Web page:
SECONDARY DATA SOURCES
• Success of secondary data.
• To understand how to create an internal database.
• To distinguish between primary and secondary data and understand the advantages and disadvantages of each.
• Locating secondary data base.
• To understand the role of the Internet in obtaining secondary data.
• To learn the nature of decision support systems.
Secondary data are pieces of information that have been gathered and only might be relevant to the problems at hand. Primary data, in contrast, are survey, observation, or experiment data collected to solve the particular problem under investigation.
There are two primary sources of secondary data:
The Company Itself
(Internal Databases )
Other Organizations or
• Computerized databases:
• CD ROM
• Bibliographic databases:
• Academic indexes.
• Citation indexes.
• Numeric databases:
• Census data.
• Survey of Buying Power
• Directory databases:
• Industry directories
• Selected publications.
• A database is simply a collection of related information.
• For many companies, a computerized database containing information about customers and prospects has become an essential marketing tool.
• Creating an internal marketing secondary database built upon sales results and customer preferences can be a powerful marketing tool.
Create a Database
Database Users Must be
Trained on How to
Retrieve Information and
How to Manipulate the
Data Using Database
• Database Marketing
– Is the creation of a large computerized file of customers’ and potential customers’ profiles and purchase patterns.
– Is the fastest-growing use of internal database technology.
• Evaluate sales territory.
• Identify most profitable and least profitable customers.
• Identify most profitable market segments and target efforts with greater efficiency and effectiveness.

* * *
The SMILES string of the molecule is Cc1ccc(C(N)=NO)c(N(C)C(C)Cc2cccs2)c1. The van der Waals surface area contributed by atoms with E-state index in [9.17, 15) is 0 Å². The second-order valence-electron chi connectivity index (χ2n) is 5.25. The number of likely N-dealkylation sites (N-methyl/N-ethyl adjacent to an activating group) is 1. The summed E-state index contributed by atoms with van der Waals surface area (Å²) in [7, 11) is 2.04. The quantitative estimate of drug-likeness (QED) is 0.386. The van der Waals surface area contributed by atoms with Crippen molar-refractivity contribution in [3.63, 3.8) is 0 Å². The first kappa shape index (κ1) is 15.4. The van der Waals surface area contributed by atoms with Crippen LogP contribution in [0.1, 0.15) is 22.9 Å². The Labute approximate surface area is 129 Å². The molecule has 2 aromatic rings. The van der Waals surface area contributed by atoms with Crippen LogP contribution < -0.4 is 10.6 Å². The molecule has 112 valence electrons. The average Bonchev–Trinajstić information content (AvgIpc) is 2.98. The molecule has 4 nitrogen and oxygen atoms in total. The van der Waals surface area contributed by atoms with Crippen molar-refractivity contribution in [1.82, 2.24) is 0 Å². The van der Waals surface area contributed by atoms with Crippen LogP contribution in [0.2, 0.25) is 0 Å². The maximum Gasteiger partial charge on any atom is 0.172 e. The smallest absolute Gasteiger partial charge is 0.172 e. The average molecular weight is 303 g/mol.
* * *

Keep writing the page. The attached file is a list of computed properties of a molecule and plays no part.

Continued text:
• Aim marketing efforts to those products, services, and segments that require the most support.
• Increase revenue through repackaging and repricing products for various market segments.
• Evaluate opportunities for offering new products or services.
• Identify products or services that are best-sellers or most profitable.
• Evaluate existing marketing programs.
• Database Technologies
– Database technologies continue to evolve. For example,
Fingerhut, a database firm, uses a Sun Microsystems parallel computer, whereas American Express relies on
Thinking Machines Corporation’s supercomputers.
– Renting Internal Databases
– Some companies rent their internal databases to obtain extra income, although this can lead to ethical questions.
• Published Secondary Data
• Published secondary information originating with the company includes documents such as annual reports, reports to stockholders, and product testing results perhaps made available to the news media.
• Innumerable outside sources of secondary information also exist, principally in the forms of government departments and agencies that compile and publish summaries of business data.
• Secondary information may: